I REALLY don't like the idea of teaching a bladed stance to cops or other people who wear body armor for a living. Pointing the arm-hole in your Kevlar at the threat is NOT SMART.

    As most handgun encounters take place at really short distances, it's wise to have a couple techniques in the bag to run that handgun in close that are safe (for you) and don't compromise the reliability of the pistol. That said, you're probably going to have to improvise, as "stance" is something the other guy probably won't let you settle into.
    WWJMBD?

    "Nothing is safe from stupid." - Zee
  • Elk creekElk creek Senior Member Posts: 5,732 Senior Member
    Wambli Ska wrote: »
    The funny part is that we spend a lot of time shooting from "positions and grips" when we should find ways to practice shooting from laying on the ground on your back with your weak hand and all sorts of other goofy positions. Have you ever tried drawing and shooting your gun from concealment with your weak hand?
    Mag changes with one hand. Tactical reload with one hand. Start with an empty gun, load and charge one handed.... it's a fun excersize.
    Aim higher, or get a bigger gun.
  • TeachTeach Senior Member Posts: 18,347 Senior Member
    "Yep, the poor guy got killed- - - - -but he had a really stylish stance when the bad guy shot him!"

    "Here lies the body of Johnathan Gray- - - -
    Who died while defending his right-of-way- - - - -
    He was right, dead right, as he sped along- - - - -
    But he's just as dead as if he were wrong!"

    :roll:
    Jerry
    Hide and wail in terror, Eloi- - - -We Morlocks are on the hunt!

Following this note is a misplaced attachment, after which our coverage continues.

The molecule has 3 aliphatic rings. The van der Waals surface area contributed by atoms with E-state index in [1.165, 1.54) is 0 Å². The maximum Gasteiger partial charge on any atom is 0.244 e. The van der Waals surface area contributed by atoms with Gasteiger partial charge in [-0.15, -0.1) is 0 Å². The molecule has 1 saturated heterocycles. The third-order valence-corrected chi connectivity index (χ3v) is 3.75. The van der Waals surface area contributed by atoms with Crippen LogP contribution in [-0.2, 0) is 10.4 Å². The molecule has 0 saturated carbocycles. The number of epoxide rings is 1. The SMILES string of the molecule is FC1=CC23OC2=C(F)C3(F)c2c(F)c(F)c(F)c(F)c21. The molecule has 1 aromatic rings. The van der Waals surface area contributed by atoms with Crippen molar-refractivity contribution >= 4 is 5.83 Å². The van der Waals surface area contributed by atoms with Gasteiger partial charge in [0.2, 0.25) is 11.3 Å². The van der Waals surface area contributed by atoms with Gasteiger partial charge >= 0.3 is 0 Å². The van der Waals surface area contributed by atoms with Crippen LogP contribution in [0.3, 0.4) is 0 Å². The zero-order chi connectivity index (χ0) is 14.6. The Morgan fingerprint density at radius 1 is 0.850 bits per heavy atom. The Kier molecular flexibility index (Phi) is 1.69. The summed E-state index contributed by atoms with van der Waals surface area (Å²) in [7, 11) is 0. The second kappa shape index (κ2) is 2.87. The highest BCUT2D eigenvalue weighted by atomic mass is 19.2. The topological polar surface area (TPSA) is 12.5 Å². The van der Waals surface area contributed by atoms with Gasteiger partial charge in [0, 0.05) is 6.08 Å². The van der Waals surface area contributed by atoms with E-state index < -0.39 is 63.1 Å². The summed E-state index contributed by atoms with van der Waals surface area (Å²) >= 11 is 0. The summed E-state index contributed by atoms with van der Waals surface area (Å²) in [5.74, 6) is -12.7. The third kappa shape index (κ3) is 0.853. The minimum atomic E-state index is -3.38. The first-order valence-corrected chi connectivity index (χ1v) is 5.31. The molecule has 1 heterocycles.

ASK-HOLE Someone who asks for advice and always does something opposite
  • Gene LGene L Senior Member Posts: 10,159 Senior Member
    Elk creek wrote: »
    Mag changes with one hand. Tactical reload with one hand. Start with an empty gun, load and charge one handed.... it's a fun excersize.

    If you have to change magazines or if you start with an empty gun, you're in a world of hurt and probably you've already lost. Fun is where you find it. Nothing fun about defending your life; it's dead serious. Games people play to "challenge" others in scenarios that aren't remotely related to real self defense situations are in highly-unlikely situations. It's what got me out of IPSIC decades ago...running, shooting, supposedly related to the real world, when it was only gamesmanship. Which I wouldn't spend the ammo and time to participate in.
    Not too many problems you can't fix
    With a 1911 and a 30-06
  • Elk creekElk creek Senior Member Posts: 5,732 Senior Member
    Gene L wrote: »
    If you have to change magazines or if you start with an empty gun, you're in a world of hurt and probably you've already lost. Fun is where you find it. Nothing fun about defending your life; it's dead serious. Games people play to "challenge" others in scenarios that aren't remotely related to real self defense situations are in highly-unlikely situations. It's what got me out of IPSIC decades ago...running, shooting, supposedly related to the real world, when it was only gamesmanship. Which I wouldn't spend the ammo and time to participate in.
    Agreed, the point is to go through the thought processes and do it. Yes if you get to that point your not in good shape, but, KEEP WORKING! That's the point.
    Aim higher, or get a bigger gun.
  • Gene LGene L Senior Member Posts: 10,159 Senior Member
    Ii it is a game, I can understand it. As a practical exercise, not so much. Only so much time and ammo for practice, but if you have plenty of both then game to your heart's content. I believe in practice for the likely, not for the extremely unlikely. Statistics exist on gunfights, and unless you're a tactical LEO, you're not going to be weak-hand reloading, or even reloading at all. Gunfights tend to be nasty, brutish, and short.
    Not too many problems you can't fix
    With a 1911 and a 30-06
  • LMLarsenLMLarsen Senior Member Posts: 8,337 Senior Member
    Thanks, Hobbes! :jester:
    “A gun is a tool, no better or no worse than any other tool: an axe, a shovel or anything. A gun is as good or as bad as the man using it. Remember that.”

    NRA Endowment Member